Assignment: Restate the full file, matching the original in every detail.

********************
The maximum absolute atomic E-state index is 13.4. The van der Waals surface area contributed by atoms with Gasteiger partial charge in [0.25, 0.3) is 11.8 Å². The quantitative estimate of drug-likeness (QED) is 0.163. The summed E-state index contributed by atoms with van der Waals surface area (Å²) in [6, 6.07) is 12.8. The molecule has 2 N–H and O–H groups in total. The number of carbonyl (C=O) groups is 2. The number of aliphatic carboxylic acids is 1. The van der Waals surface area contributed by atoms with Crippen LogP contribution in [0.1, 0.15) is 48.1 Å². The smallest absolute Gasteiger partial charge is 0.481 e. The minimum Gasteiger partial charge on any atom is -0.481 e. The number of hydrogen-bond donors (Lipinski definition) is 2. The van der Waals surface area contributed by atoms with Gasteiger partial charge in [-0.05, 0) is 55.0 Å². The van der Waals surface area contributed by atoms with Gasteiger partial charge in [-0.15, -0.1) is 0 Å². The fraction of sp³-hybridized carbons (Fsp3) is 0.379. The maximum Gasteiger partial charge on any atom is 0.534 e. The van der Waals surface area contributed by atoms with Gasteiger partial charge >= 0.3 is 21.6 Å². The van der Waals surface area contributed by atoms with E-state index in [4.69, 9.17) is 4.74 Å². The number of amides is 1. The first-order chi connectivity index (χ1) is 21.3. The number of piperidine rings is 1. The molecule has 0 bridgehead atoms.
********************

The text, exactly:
The maximum absolute atomic E-state index is 13.4. The van der Waals surface area contributed by atoms with Gasteiger partial charge in [0.25, 0.3) is 11.8 Å². The quantitative estimate of drug-likeness (QED) is 0.163. The summed E-state index contributed by atoms with van der Waals surface area (Å²) in [6, 6.07) is 12.8. The molecule has 2 N–H and O–H groups in total. The number of carbonyl (C=O) groups is 2. The number of aliphatic carboxylic acids is 1. The van der Waals surface area contributed by atoms with Crippen LogP contribution in [0.1, 0.15) is 48.1 Å². The smallest absolute Gasteiger partial charge is 0.481 e. The minimum Gasteiger partial charge on any atom is -0.481 e. The number of hydrogen-bond donors (Lipinski definition) is 2. The van der Waals surface area contributed by atoms with Gasteiger partial charge in [-0.05, 0) is 55.0 Å². The van der Waals surface area contributed by atoms with Gasteiger partial charge in [-0.15, -0.1) is 0 Å². The fraction of sp³-hybridized carbons (Fsp3) is 0.379. The maximum Gasteiger partial charge on any atom is 0.534 e. The van der Waals surface area contributed by atoms with Gasteiger partial charge >= 0.3 is 21.6 Å². The van der Waals surface area contributed by atoms with E-state index in [4.69, 9.17) is 4.74 Å². The number of amides is 1. The first-order chi connectivity index (χ1) is 21.3. The number of piperidine rings is 1. The molecule has 0 bridgehead atoms.